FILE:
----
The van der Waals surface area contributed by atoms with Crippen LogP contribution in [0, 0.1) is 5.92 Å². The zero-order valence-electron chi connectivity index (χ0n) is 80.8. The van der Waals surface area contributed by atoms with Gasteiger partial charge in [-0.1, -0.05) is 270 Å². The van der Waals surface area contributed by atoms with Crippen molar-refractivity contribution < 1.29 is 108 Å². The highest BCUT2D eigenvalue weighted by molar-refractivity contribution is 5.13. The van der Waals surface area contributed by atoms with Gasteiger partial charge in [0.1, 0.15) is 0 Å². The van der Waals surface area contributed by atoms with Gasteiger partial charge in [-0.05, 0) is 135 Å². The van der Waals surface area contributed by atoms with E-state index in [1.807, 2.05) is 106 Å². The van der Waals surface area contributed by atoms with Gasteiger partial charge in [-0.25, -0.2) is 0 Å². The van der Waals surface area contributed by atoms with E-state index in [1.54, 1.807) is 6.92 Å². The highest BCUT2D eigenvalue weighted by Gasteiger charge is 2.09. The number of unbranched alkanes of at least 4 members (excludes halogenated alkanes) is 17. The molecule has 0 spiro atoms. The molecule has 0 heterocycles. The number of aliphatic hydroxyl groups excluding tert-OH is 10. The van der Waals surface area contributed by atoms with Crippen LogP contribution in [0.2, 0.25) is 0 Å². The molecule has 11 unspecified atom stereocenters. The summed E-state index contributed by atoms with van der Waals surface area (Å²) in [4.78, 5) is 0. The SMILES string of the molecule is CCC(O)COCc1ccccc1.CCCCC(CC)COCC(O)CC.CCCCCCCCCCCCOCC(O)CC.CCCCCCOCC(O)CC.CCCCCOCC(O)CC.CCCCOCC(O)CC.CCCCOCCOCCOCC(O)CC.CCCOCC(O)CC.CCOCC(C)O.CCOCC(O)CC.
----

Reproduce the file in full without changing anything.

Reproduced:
The van der Waals surface area contributed by atoms with Crippen LogP contribution in [0, 0.1) is 5.92 Å². The zero-order valence-electron chi connectivity index (χ0n) is 80.8. The van der Waals surface area contributed by atoms with Gasteiger partial charge in [-0.1, -0.05) is 270 Å². The van der Waals surface area contributed by atoms with Crippen molar-refractivity contribution < 1.29 is 108 Å². The highest BCUT2D eigenvalue weighted by molar-refractivity contribution is 5.13. The van der Waals surface area contributed by atoms with Gasteiger partial charge in [0.1, 0.15) is 0 Å². The van der Waals surface area contributed by atoms with Gasteiger partial charge in [-0.05, 0) is 135 Å². The van der Waals surface area contributed by atoms with E-state index in [1.807, 2.05) is 106 Å². The van der Waals surface area contributed by atoms with Gasteiger partial charge in [-0.25, -0.2) is 0 Å². The van der Waals surface area contributed by atoms with E-state index in [1.54, 1.807) is 6.92 Å². The highest BCUT2D eigenvalue weighted by Gasteiger charge is 2.09. The number of unbranched alkanes of at least 4 members (excludes halogenated alkanes) is 17. The molecule has 0 spiro atoms. The molecule has 0 heterocycles. The number of aliphatic hydroxyl groups excluding tert-OH is 10. The van der Waals surface area contributed by atoms with Crippen LogP contribution in [0.2, 0.25) is 0 Å². The molecule has 11 unspecified atom stereocenters. The summed E-state index contributed by atoms with van der Waals surface area (Å²) in [4.78, 5) is 0. The SMILES string of the molecule is CCC(O)COCc1ccccc1.CCCCC(CC)COCC(O)CC.CCCCCCCCCCCCOCC(O)CC.CCCCCCOCC(O)CC.CCCCCOCC(O)CC.CCCCOCC(O)CC.CCCCOCCOCCOCC(O)CC.CCCOCC(O)CC.CCOCC(C)O.CCOCC(O)CC.